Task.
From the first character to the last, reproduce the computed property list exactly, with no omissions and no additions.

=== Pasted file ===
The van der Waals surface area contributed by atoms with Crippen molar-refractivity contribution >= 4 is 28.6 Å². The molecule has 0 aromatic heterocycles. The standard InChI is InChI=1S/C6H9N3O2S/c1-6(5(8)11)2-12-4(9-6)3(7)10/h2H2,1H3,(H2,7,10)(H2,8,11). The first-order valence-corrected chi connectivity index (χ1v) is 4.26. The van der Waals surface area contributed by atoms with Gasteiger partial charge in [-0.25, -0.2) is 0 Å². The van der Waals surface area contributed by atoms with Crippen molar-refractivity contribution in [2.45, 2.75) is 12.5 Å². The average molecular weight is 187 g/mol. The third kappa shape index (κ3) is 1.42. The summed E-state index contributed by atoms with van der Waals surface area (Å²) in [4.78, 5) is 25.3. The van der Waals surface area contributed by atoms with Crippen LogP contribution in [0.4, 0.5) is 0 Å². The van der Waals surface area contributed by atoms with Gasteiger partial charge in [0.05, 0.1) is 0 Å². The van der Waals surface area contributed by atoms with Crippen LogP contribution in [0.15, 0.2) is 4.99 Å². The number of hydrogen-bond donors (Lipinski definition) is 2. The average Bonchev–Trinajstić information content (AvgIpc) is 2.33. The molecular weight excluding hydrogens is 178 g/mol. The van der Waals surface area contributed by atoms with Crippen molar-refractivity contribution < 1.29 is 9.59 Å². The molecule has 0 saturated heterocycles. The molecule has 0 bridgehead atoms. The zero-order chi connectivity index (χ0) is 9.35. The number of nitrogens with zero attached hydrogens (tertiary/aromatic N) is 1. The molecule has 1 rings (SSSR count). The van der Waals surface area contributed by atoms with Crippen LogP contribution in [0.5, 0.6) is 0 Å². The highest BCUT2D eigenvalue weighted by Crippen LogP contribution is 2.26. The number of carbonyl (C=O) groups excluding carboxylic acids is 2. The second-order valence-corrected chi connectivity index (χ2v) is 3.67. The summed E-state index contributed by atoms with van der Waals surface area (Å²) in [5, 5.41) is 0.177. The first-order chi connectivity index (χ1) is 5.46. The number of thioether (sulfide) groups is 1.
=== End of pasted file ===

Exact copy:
The van der Waals surface area contributed by atoms with Crippen molar-refractivity contribution >= 4 is 28.6 Å². The molecule has 0 aromatic heterocycles. The standard InChI is InChI=1S/C6H9N3O2S/c1-6(5(8)11)2-12-4(9-6)3(7)10/h2H2,1H3,(H2,7,10)(H2,8,11). The first-order valence-corrected chi connectivity index (χ1v) is 4.26. The van der Waals surface area contributed by atoms with Gasteiger partial charge in [-0.25, -0.2) is 0 Å². The van der Waals surface area contributed by atoms with Crippen molar-refractivity contribution in [2.45, 2.75) is 12.5 Å². The average molecular weight is 187 g/mol. The third kappa shape index (κ3) is 1.42. The summed E-state index contributed by atoms with van der Waals surface area (Å²) in [4.78, 5) is 25.3. The van der Waals surface area contributed by atoms with Crippen LogP contribution in [0.4, 0.5) is 0 Å². The van der Waals surface area contributed by atoms with Gasteiger partial charge in [0.05, 0.1) is 0 Å². The van der Waals surface area contributed by atoms with Crippen LogP contribution in [0.15, 0.2) is 4.99 Å². The number of hydrogen-bond donors (Lipinski definition) is 2. The average Bonchev–Trinajstić information content (AvgIpc) is 2.33. The molecular weight excluding hydrogens is 178 g/mol. The van der Waals surface area contributed by atoms with Crippen molar-refractivity contribution < 1.29 is 9.59 Å². The molecule has 0 saturated heterocycles. The molecule has 0 bridgehead atoms. The zero-order chi connectivity index (χ0) is 9.35. The number of nitrogens with zero attached hydrogens (tertiary/aromatic N) is 1. The molecule has 1 rings (SSSR count). The van der Waals surface area contributed by atoms with Crippen LogP contribution in [0.5, 0.6) is 0 Å². The highest BCUT2D eigenvalue weighted by Crippen LogP contribution is 2.26. The number of carbonyl (C=O) groups excluding carboxylic acids is 2. The second-order valence-corrected chi connectivity index (χ2v) is 3.67. The summed E-state index contributed by atoms with van der Waals surface area (Å²) in [5, 5.41) is 0.177. The first-order chi connectivity index (χ1) is 5.46. The number of thioether (sulfide) groups is 1.